Maybe it’s a waste of time to try to correct misinformation presented in your letters to the editor, but perhaps false ideas become widely believed because too few people bother to counter them.
The letter published July 17 says of President Obama: “He spent more in three years than the previous president spent in eight.”
Fact: In the first three fiscal years of the Obama presidency, the federal government spent $11 trillion. In the eight fiscal years of the George W. Bush presidency, it spent $22.7 trillion. (Sources: OMB; Statistical Abstract of the United States.)
It’s a myth that Obama has sparked a vast increase in federal spending. Under Obama, there have been only tiny increases over the last year of Bush’s budget — less than 1.5 percent per year — the lowest increases since President Eisenhower.
The annual deficits under Obama have been lower than the last year under Bush, and are mostly caused by lower revenues due to the recession and tax cuts, not new programs. Federal revenues are the lowest percentage of the economy in more than 50 years. (Sources: OMB; Statistical Abstract of the United States.)
The letter says that President Obama “has spent $90 million to hide his past history, from the issue of birth to schools.” This absurd figure has no factual basis. Even ardent birthers like Donald Trump have been claiming $2 million spent for the defense of various birther lawsuits, and this number is completely invented.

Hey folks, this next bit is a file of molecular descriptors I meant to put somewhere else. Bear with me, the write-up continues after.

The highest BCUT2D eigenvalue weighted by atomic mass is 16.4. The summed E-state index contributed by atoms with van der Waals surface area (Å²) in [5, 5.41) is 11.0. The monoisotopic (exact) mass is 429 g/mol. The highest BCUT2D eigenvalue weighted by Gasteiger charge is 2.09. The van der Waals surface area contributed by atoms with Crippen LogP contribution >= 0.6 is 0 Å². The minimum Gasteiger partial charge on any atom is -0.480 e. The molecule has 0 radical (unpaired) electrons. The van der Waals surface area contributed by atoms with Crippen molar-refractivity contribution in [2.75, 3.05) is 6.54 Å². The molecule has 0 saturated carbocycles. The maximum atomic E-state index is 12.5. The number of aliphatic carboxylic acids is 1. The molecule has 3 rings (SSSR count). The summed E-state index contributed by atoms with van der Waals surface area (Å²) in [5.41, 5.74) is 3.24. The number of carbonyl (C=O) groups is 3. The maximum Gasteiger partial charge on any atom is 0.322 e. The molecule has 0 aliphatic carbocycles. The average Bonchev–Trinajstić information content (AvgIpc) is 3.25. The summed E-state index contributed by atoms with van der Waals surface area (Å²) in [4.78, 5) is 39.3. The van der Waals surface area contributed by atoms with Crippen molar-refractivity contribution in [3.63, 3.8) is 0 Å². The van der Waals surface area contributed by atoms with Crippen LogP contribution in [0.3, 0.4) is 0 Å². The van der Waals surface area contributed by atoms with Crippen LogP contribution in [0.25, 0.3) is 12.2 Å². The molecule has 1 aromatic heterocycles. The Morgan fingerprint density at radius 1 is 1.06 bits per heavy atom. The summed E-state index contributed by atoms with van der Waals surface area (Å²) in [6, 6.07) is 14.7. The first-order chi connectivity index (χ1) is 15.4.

Fact: The Obama presidential campaign spent a total of $2.8 million on all legal fees in the first two years after the election. We don’t know specifically what this was for, but there are dozens of routine legal issues in winding down a big presidential campaign. The McCain campaign spent $1.3 million in legal fees during the same period. (Source: Federal Election Commission.)
The letter has other distortions, but I’m over the word limit, and the reader should get the point.
In search of ‘good’
“I am not a crook,” protested a certain occupier of the highest office in the land. “I was not in the loop,” declared another holder of high office, in a different year. “Behold! I bring you good tidings from the war front,” trumpeted his young son (who was) so very young and filled with hubris.
And now we have today’s contestant affirming his loyalty to the nation and his suitability to lead with integrity and wisdom. But we are told he has his wealth, or perhaps some small part of it — or more — deposited in a distant tax haven. Legal, no doubt, but a bit dodgy perhaps, at a moment when the nation is asked to circle the wagons in defense of the American dream.
Perhaps someone could ask Mr. Mitt Romney to clarify his balancing of loyalty with his desire to pay even less tax into the nation’s coffers.
What exactly do we have here, in this mishmash of human frailties? Are we sliding further down the slope towards a break up of a great democratic experiment?
Where are the good men and women?
Philip D. Williams